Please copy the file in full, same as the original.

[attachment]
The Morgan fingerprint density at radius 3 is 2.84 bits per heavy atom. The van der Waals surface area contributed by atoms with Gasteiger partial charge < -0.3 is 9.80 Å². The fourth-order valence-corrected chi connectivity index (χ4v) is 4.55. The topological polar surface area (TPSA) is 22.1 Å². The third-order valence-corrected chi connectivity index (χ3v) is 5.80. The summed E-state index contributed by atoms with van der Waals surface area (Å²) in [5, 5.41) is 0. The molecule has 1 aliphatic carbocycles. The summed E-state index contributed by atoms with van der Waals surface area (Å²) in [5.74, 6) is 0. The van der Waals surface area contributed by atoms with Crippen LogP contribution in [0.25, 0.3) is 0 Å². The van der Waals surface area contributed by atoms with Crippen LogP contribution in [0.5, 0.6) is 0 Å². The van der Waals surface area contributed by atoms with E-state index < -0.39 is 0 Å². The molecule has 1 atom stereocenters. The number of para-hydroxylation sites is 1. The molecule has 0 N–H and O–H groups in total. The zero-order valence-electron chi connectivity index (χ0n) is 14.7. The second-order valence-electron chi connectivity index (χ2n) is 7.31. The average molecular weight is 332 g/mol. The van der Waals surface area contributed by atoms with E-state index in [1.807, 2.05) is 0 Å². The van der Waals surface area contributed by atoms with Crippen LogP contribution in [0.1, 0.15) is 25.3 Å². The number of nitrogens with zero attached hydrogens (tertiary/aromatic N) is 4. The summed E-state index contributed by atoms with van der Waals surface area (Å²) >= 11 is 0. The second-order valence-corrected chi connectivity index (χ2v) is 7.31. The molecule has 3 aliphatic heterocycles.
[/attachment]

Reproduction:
The Morgan fingerprint density at radius 3 is 2.84 bits per heavy atom. The van der Waals surface area contributed by atoms with Gasteiger partial charge < -0.3 is 9.80 Å². The fourth-order valence-corrected chi connectivity index (χ4v) is 4.55. The topological polar surface area (TPSA) is 22.1 Å². The third-order valence-corrected chi connectivity index (χ3v) is 5.80. The summed E-state index contributed by atoms with van der Waals surface area (Å²) in [5, 5.41) is 0. The molecule has 1 aliphatic carbocycles. The summed E-state index contributed by atoms with van der Waals surface area (Å²) in [5.74, 6) is 0. The van der Waals surface area contributed by atoms with Crippen LogP contribution in [0.25, 0.3) is 0 Å². The van der Waals surface area contributed by atoms with Crippen LogP contribution in [0.5, 0.6) is 0 Å². The van der Waals surface area contributed by atoms with E-state index < -0.39 is 0 Å². The molecule has 1 atom stereocenters. The number of para-hydroxylation sites is 1. The molecule has 0 N–H and O–H groups in total. The zero-order valence-electron chi connectivity index (χ0n) is 14.7. The second-order valence-electron chi connectivity index (χ2n) is 7.31. The average molecular weight is 332 g/mol. The van der Waals surface area contributed by atoms with E-state index in [1.807, 2.05) is 0 Å². The van der Waals surface area contributed by atoms with Crippen LogP contribution in [0.1, 0.15) is 25.3 Å². The number of nitrogens with zero attached hydrogens (tertiary/aromatic N) is 4. The summed E-state index contributed by atoms with van der Waals surface area (Å²) >= 11 is 0. The second-order valence-corrected chi connectivity index (χ2v) is 7.31. The molecule has 3 aliphatic heterocycles.